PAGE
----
Pre-arranged fights only work if you are a professional wrestler. Not so in a marriage. To get the desired effect, the argument needs to be real. I am afraid you will have to wait for an authentic argument to be able to truly reconcile.
This is based on some Talmudic logic. The Talmud teaches that one who has sinned but then asks for forgiveness comes closer to G-d than someone who never sinned. This means that a person who was wicked but left their evil ways reaches higher than a person who has always done the right thing.
If so, the Talmud asks, should a righteous person intentionally sin, in order to have the opportunity to change his ways? After all, he can't reach the level of a reformed sinner if he never sins.
The answer is no, he shouldn't sin. One reason is, he might enjoy it and never repent. But more than that, if he sins just to repent, his repentance will not be sincere because his sin was not sincere. If you sin just to get closer to G-d, you never rebelled properly. And if you didn't rebel, you can't truly regret. If you didn't actually go off the path you can't get back on.
The same applies in our relationships with our fellow humans. Just like you can't plan to sin in order to repent, you can't plan an argument in order to make up. It isn't sincere. Just as making up has to be genuine, arguing has to be genuine too. If the rift is not real, the resolution that comes later won't be either. You have to feel that moment of despair, when you think things have fallen apart and all is lost. From that moment of darkness comes a glimmer of hope, and you rebuild.
It is wonderful that you and your fiancée see eye to eye. But don't worry, times of tension will come. Two individuals sharing intimate space is recipe enough for some friction to eventually develop. And when it does, embrace it as an opportunity to learn something about your partner. If she never upsets you, she can't know who you are. If you don't know what her boundaries are, you don't know her. And you can only know those boundaries by accidently crossing them.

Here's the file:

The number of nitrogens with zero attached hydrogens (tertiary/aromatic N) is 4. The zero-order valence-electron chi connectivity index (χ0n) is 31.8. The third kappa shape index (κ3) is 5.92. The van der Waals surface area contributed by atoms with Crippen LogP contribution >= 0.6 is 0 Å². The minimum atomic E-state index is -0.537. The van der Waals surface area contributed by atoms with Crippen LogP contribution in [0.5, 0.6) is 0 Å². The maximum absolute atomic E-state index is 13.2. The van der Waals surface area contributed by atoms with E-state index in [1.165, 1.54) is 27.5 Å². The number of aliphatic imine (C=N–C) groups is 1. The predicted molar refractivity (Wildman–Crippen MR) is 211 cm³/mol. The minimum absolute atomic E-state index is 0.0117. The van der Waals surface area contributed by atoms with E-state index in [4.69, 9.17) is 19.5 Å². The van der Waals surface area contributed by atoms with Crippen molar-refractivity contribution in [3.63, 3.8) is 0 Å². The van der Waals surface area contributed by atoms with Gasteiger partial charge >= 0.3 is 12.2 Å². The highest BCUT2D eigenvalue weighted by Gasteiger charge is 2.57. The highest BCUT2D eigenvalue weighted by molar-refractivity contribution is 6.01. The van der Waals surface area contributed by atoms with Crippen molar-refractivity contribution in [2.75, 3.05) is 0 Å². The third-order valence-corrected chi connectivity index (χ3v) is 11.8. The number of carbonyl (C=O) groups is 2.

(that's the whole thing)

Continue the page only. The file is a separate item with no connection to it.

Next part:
Every sin is a chance to uncover a more profound level of connection with G-d, and every argument is an opportunity to dig deeper in your relationship with your partner. To argue is human. To make peace is divine.
I am so embarrassed I don't know what to say. I bought a tomato sauce in the supermarket last week that I thought was kosher. I always buy this brand, but this time it seems I chose a different flavour than usual. After cooking with it and feeding my family, I read the ingredients, and to my horror, the sauce wasn't kosher! When I say not kosher, I mean as not kosher as you can get. It contained..... ham! I will do whatever I need to make my kitchen kosher again, I know that can be fixed. But what devastates me is, what can I do about what I ate, and fed my family?